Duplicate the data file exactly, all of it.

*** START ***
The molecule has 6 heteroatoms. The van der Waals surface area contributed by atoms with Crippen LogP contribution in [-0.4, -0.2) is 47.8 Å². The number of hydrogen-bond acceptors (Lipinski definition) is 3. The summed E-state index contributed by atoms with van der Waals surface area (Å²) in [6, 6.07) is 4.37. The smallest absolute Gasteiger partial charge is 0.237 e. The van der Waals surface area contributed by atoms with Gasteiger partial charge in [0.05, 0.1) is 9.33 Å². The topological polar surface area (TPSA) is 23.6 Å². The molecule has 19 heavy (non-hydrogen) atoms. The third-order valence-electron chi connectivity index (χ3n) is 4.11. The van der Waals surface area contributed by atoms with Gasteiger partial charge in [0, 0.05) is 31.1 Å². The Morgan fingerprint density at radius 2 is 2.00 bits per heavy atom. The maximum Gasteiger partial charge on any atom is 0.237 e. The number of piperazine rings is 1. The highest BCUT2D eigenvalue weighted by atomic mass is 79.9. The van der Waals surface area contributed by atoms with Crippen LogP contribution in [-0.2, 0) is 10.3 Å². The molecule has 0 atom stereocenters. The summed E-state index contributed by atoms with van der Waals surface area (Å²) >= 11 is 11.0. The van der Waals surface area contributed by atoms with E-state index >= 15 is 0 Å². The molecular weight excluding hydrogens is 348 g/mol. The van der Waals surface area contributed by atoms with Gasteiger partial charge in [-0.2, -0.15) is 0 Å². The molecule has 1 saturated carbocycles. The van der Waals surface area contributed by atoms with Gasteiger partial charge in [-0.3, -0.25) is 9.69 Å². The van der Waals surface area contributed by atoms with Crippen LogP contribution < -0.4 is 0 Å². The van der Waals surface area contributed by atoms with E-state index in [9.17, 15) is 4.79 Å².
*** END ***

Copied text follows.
The molecule has 6 heteroatoms. The van der Waals surface area contributed by atoms with Crippen LogP contribution in [-0.4, -0.2) is 47.8 Å². The number of hydrogen-bond acceptors (Lipinski definition) is 3. The summed E-state index contributed by atoms with van der Waals surface area (Å²) in [6, 6.07) is 4.37. The smallest absolute Gasteiger partial charge is 0.237 e. The van der Waals surface area contributed by atoms with Gasteiger partial charge in [0.05, 0.1) is 9.33 Å². The topological polar surface area (TPSA) is 23.6 Å². The molecule has 19 heavy (non-hydrogen) atoms. The third-order valence-electron chi connectivity index (χ3n) is 4.11. The van der Waals surface area contributed by atoms with Gasteiger partial charge in [0, 0.05) is 31.1 Å². The Morgan fingerprint density at radius 2 is 2.00 bits per heavy atom. The maximum Gasteiger partial charge on any atom is 0.237 e. The number of piperazine rings is 1. The highest BCUT2D eigenvalue weighted by atomic mass is 79.9. The van der Waals surface area contributed by atoms with Crippen LogP contribution in [-0.2, 0) is 10.3 Å². The molecule has 0 atom stereocenters. The summed E-state index contributed by atoms with van der Waals surface area (Å²) >= 11 is 11.0. The van der Waals surface area contributed by atoms with E-state index >= 15 is 0 Å². The molecular weight excluding hydrogens is 348 g/mol. The van der Waals surface area contributed by atoms with Gasteiger partial charge in [-0.2, -0.15) is 0 Å². The molecule has 1 saturated carbocycles. The van der Waals surface area contributed by atoms with Gasteiger partial charge in [-0.3, -0.25) is 9.69 Å². The van der Waals surface area contributed by atoms with Crippen LogP contribution < -0.4 is 0 Å². The van der Waals surface area contributed by atoms with E-state index in [9.17, 15) is 4.79 Å².